Sunday 31 October 2010
Source: Times of India
Nauzer K Bharucha
BOMBAY — A land transaction in a tiny Gujarat village has caused concern among the Parsi-Irani community in Mumbai (بمبئی) as well as the Diaspora worldwide. About 200 km from the city is located Udvada, the community’s most important pilgrim spot: enthroned here is its oldest and holiest consecrated fire, the Iranshah, which has been looked after day and night by generations of priests for over 1,250 years.
Barely a short distance from the fire temple, a 200-acre agricultural land recently changed hands — insiders said for about Rs 40 crore (900 000 US$) — and the new owner plans to set up an industrial zone, raising fears of pollution and a threat to the sanctity of the fire temple. To a large extent, the economy of this village is driven by thousands of pilgrims visiting from across the globe. The developers who have bought the land have reportedly filed a caveat in the Gujarat high court, asking to be heard in case of litigation.
In Mumbai, where the largest number of Parsis reside, there has been much consternation over the past one month with community leaders and organisations, such as the Bombay Parsi Punchayat, galvanising a plan of action to stop any activity that may permanently damage the fabric of Udvada.
The few hundred community members in Delhi have sought an urgent meeting with the ministry of minority affairs to halt the destruction. The Udvada Samast Anjuman, which represents the local Parsi residents, recently wrote to Modi:
We request your urgent intervention to address a situation emerging at Udvada that is causing concern to members of the Parsi community worldwide. We have been given to understand that the tenure of a 200-acres plot situated directly behind our most sacred Iranshah Atashbehram (آتش بهرام) is in the process of being changed from agriculture to non-agricultural, after which it is proposed to be designated as an industrial estate […] If an industrial estate is allowed to be established it will completely destroy the sanctity of our sacred Iranshah Atashbehram […] Additionally , such a misadventure will create havoc with the environment at Udvada.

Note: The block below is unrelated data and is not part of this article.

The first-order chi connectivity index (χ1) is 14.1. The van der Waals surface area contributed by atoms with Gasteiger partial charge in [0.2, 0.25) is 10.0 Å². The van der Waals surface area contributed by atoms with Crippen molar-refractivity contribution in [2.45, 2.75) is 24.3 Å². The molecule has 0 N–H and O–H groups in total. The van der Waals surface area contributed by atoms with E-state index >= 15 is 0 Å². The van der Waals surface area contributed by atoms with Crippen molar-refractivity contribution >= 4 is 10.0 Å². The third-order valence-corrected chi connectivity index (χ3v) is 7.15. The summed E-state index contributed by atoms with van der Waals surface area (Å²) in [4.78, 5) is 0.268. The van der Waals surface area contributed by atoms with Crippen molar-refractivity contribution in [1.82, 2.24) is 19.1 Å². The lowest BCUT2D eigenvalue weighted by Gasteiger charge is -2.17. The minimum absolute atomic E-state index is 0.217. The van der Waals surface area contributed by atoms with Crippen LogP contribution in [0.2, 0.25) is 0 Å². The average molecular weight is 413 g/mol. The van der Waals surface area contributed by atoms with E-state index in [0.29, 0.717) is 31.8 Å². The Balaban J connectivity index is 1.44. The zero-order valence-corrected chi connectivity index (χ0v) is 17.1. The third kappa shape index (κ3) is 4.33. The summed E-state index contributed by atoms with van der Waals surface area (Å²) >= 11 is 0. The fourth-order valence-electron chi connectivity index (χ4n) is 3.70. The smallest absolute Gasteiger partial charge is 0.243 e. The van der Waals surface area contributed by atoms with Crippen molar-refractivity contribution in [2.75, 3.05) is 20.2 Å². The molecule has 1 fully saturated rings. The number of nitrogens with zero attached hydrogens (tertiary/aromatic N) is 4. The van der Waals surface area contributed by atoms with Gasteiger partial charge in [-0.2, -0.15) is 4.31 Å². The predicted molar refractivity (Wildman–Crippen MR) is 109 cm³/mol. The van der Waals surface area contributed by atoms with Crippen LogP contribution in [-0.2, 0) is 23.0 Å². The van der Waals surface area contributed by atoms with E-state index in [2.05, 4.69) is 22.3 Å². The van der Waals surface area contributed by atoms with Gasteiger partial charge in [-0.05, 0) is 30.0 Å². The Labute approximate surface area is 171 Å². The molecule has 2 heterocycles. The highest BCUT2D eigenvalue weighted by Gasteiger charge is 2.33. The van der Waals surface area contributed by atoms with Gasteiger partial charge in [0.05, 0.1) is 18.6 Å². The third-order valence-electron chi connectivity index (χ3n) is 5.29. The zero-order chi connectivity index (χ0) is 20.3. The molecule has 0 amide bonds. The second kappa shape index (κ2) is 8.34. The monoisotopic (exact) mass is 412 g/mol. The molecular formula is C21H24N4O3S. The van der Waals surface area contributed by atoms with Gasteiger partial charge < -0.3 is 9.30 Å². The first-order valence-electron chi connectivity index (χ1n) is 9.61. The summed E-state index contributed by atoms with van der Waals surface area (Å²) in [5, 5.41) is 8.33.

Afew years ago, there was a move to get Udvada enlisted as a Unesco World Heritage site, but some from the community protested against it on the grounds that it would turn Udvada into a “tourist destination” and they will have little say in the affairs of the fire temple.
However, conservation architect Pankaj Joshi, who has done research and documentation of Udvada, said some sort of heritage regulation in which “religious activity will dominate and given precedence” is required. «We are not talking about a Unesco listing that will lead to outside interference. But a local heritage protection law can be implemented with community leaders and priests as members of such a committee», he suggested.
An Atash Behram (“Fire of Victory”) is the highest grade of a fire that can be placed in a Zoroastrian fire temple. The establishment and consecration of this fire is the most elaborate than all the other grades of fire. It involves the gathering of 16 different types of fire which is fires gathered from 16 different sources, including lightning, fire from a cremation pyre, fire from trades where a furnace is operated, and fires from the hearths as is also the case for the Atash Adaran. Each of the 16 fires is then subject to a purification ritual before it joins the others. 32 priests are required for the consecration ceremony, which can take up to a year to complete. The Iranshah fire has been in Udvada since 1742. It was first consecrated in Sanjan and later moved to Vansda, Navsari, Surat and Bulsar before being enthroned in Udvada 268 years ago.